No subject

Peter Suber peters at
Mon Jun 17 08:43:17 EST 2002

The only point on which we differ is whether it will be easy or difficult 
for Scirus users to figure out how to get free access to the articles in 
the search results which are in fact freely available elsewhere.  I suspect 
it will be difficult.  Users like you who know that much of this literature 
is already free and know how to find it will know what alternatives to try 
when you hit a financial barrier.  But I suspect that most Scirus users 
will hit the financial barrier and either pay, ask their institutions to 
pay, or turn away frustrated.

I agree that when Scirus users are authors of open-access articles, they 
will see the unjustified financial barrier between their articles and 
readers.  But for the ordinary Scirus user, simply looking for research on 
a given topic, Scirus will successfully give the impression that all the 
articles in a return set are pay-per-view.  This may frustrate users, and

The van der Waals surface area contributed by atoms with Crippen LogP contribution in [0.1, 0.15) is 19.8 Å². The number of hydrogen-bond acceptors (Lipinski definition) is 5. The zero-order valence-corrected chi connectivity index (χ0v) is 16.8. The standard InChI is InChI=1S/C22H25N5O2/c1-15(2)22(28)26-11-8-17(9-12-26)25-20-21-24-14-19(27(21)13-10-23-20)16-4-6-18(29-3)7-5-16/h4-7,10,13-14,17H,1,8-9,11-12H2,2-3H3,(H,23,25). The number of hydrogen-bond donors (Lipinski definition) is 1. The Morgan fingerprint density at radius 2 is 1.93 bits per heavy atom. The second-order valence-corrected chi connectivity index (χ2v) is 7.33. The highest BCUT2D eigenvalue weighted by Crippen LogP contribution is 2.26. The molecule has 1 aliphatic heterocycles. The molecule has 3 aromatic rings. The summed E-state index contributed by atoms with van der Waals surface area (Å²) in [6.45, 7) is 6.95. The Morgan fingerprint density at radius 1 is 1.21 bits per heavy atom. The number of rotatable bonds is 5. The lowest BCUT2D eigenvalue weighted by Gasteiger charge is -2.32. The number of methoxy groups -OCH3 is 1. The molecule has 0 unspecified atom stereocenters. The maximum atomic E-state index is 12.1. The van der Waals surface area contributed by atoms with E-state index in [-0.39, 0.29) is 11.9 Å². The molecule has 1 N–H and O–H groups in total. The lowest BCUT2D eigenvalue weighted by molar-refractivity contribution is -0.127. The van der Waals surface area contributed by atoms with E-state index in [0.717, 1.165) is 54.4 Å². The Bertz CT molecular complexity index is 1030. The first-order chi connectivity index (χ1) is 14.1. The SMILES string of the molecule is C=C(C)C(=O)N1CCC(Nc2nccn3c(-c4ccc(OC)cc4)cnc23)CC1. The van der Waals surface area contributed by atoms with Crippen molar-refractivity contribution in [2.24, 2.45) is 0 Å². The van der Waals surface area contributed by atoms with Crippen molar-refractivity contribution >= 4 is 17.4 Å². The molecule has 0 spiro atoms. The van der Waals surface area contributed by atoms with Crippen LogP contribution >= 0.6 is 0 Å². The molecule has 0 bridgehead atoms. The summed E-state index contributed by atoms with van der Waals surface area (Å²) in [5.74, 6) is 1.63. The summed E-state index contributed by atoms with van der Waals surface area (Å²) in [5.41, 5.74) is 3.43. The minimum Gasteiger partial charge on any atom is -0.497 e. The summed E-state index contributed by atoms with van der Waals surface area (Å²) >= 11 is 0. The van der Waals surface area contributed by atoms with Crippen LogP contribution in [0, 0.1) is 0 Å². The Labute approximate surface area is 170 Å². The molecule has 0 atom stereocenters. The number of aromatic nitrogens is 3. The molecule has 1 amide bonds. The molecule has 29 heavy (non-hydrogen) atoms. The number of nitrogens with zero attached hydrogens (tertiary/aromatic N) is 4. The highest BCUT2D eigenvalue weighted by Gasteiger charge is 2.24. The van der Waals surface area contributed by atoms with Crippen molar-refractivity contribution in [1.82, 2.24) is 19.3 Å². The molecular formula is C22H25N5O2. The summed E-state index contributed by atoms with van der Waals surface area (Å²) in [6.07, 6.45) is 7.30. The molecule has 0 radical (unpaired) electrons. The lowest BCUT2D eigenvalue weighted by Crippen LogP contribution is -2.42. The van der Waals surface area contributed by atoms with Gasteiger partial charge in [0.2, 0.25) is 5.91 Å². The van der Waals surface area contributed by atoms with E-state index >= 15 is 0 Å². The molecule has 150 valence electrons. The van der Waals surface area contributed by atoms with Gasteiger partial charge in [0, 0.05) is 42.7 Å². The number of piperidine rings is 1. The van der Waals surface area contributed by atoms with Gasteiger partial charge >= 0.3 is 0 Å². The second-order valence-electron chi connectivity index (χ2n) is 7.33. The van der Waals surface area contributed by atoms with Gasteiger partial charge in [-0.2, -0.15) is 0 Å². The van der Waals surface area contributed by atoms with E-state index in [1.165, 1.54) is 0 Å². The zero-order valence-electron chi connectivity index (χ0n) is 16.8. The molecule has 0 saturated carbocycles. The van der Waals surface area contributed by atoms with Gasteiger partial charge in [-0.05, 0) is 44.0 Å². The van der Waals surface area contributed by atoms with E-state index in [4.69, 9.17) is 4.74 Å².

build demand for FOS, but it can't lead many users to look for free 
editions when most users have no reason to believe that free editions even 

Just one clarification of earlier point.  Google is (and deserves to be) 
the tool of first choice for most searching needs.  For that reason, users 
have come to rely on it.  To the extent of this reliance, what isn't in 
Google isn't visible.  My speculation was that Scirus is trying to become 
the Google of science.  I don't think it has succeeded, but I do believe 
that its success would be harmful to FOS, especially if most users can't 
see past the Scirus toll-gate.  Hence, we should not help it succeed by 
letting it index open-access texts, become more comprehensive, and hence 
more useful and inviting to users.



Harnad, S. (1997) How to Fast-Forward Serials to the Inevitable and the
Optimal for Scholars and Scientists. Serials Librarian 30: 73-81. 

Harnad, S. (2001) The Self-Archiving Initiative. Nature 410: 1024-1025 

NOTE: A complete archive of the ongoing discussion of providing free
access to the refereed journal literature online is available at the
American Scientist September Forum (98 & 99 & 00 & 01):

Discussion can be posted to:
    september98-forum at 

See also the Budapest Open Access Initiative:

and the Free Online Scholarship Movement:

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